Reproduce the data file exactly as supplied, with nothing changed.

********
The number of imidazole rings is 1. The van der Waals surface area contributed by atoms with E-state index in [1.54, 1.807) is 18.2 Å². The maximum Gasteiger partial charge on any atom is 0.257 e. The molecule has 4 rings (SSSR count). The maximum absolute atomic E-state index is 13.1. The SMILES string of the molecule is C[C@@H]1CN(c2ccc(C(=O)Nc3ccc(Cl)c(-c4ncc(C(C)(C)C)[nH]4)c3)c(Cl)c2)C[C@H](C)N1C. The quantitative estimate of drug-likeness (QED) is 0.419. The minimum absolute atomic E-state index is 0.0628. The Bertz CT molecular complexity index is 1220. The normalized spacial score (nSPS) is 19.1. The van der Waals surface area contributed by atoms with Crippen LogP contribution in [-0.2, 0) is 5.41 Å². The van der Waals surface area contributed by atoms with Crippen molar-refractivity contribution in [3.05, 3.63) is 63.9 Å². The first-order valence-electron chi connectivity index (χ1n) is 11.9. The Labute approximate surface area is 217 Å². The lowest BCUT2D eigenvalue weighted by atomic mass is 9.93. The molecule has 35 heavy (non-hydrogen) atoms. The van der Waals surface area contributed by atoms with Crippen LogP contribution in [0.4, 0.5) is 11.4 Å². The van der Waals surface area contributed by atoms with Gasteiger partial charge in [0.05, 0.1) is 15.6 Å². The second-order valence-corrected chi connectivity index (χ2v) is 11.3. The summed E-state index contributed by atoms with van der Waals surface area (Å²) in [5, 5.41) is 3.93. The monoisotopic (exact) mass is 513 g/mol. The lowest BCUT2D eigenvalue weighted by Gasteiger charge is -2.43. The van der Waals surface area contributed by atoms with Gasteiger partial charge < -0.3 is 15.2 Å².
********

The number of imidazole rings is 1. The van der Waals surface area contributed by atoms with E-state index in [1.54, 1.807) is 18.2 Å². The maximum Gasteiger partial charge on any atom is 0.257 e. The molecule has 4 rings (SSSR count). The maximum absolute atomic E-state index is 13.1. The SMILES string of the molecule is C[C@@H]1CN(c2ccc(C(=O)Nc3ccc(Cl)c(-c4ncc(C(C)(C)C)[nH]4)c3)c(Cl)c2)C[C@H](C)N1C. The quantitative estimate of drug-likeness (QED) is 0.419. The minimum absolute atomic E-state index is 0.0628. The Bertz CT molecular complexity index is 1220. The normalized spacial score (nSPS) is 19.1. The van der Waals surface area contributed by atoms with Crippen LogP contribution in [-0.2, 0) is 5.41 Å². The van der Waals surface area contributed by atoms with Crippen molar-refractivity contribution in [3.05, 3.63) is 63.9 Å². The first-order valence-electron chi connectivity index (χ1n) is 11.9. The Labute approximate surface area is 217 Å². The lowest BCUT2D eigenvalue weighted by atomic mass is 9.93. The molecule has 35 heavy (non-hydrogen) atoms. The van der Waals surface area contributed by atoms with Crippen LogP contribution in [0.4, 0.5) is 11.4 Å². The van der Waals surface area contributed by atoms with Gasteiger partial charge in [0.05, 0.1) is 15.6 Å². The second-order valence-corrected chi connectivity index (χ2v) is 11.3. The summed E-state index contributed by atoms with van der Waals surface area (Å²) in [5, 5.41) is 3.93. The monoisotopic (exact) mass is 513 g/mol. The lowest BCUT2D eigenvalue weighted by Gasteiger charge is -2.43. The van der Waals surface area contributed by atoms with Gasteiger partial charge < -0.3 is 15.2 Å².